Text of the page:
The capability of AI to augment a human’s cognitive powers is why it will be so key for information processing in our 5G future. Whatever form AI takes, advanced analytics systems at the edge compute application data and reveal, often in milliseconds, insights about the connected things, devices, the surrounding environment, and more. Building AI into embedded systems to coordinate a connected device-driven ecosystem will be key in transforming 5G into a scalable real-time network that is data driven.

AI will be instrumental in adding value to the vast quantities of data that future applications and services generate. With the growth of edge systems and increasingly geographically distributed environments, AI can enable new operational capabilities. Consider, for example, machine learning algorithms performing predictive analytics on network infrastructure for the purpose of outage avoidance.

True AI will eventually achieve self-healing properties within networks to both identify and resolve issues in real time, without the need for human intervention and delays to processes. AI capabilities and AI for IT operations (AIOps) to enable intelligent network automation, workload placement, enhanced infrastructure planning, and big data aggregation and event identification are all important use cases to help operators with their 5G services. Gartner predicts large enterprise use of AIOps and digital experience monitoring tools to monitor applications and infrastructure will rise to 30% in 2023.

The right infrastructure to support

In this new AI, edge and 5G-enabled ecosystem, the right infrastructure to support AI in the seamless management and decoding of data will be critical. 5G is driving cloud-native application development that enables services to run where needed on a distributed edge cloud infrastructure. As 5G introduces more endpoints than ever before, the new imperative will include distributed computing, single-pane-of glass management, orchestration of simultaneous network tasks, and the analytics tools necessary to constantly monitor and manage fast delivery and constant uptime.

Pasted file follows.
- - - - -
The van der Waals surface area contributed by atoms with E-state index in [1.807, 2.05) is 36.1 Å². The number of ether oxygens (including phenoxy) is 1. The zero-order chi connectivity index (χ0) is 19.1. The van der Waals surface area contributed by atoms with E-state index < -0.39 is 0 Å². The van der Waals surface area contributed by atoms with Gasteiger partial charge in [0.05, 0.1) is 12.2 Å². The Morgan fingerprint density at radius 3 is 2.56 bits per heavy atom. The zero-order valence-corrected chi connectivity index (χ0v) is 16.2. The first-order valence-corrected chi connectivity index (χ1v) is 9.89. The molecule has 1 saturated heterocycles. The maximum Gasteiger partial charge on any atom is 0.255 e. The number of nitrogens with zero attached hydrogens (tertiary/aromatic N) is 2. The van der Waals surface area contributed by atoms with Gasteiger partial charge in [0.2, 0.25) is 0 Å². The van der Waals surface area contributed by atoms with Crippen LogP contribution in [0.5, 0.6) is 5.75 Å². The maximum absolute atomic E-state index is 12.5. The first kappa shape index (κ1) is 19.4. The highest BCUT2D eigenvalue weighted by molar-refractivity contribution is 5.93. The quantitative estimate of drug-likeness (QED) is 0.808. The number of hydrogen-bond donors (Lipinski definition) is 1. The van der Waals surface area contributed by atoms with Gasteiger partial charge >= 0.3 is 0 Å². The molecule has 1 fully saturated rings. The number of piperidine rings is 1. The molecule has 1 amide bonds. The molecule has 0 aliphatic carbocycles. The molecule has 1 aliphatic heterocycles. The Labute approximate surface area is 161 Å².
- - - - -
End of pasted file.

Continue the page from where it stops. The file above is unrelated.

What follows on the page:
With so many device endpoints, a multi-node, geo distributed edge cloud landscape, with applications, devices and use cases running closer to the network edge will be essential in supporting AI with the compute resources it will require to successfully analyze, orchestrate and enhance processes.

While there is a focus on using AI to streamline processes and inform businesses strategy, embedded developers must start employing the technology themselves. As the transformative promise of 5G and the intelligent edge is increasingly realized by industry leaders across verticals, the need for connected devices and embedded systems to become smarter will heighten at an accelerated rate.

Adding AI to the mix will enable new use cases to reach maximum efficiency, speed processes and take business to the next level. The growth in endpoints will require far more sophisticated orchestration and management that only AI can realistically achieve. Crucially, it will rely on an infrastructure that provides the compute resource to the edge of the network, for the whole connected ecosystem to start operating seamlessly and successfully in real time.

Paul Miller is Chief Technology Officer at Wind River, a company specializing in embedded systems software.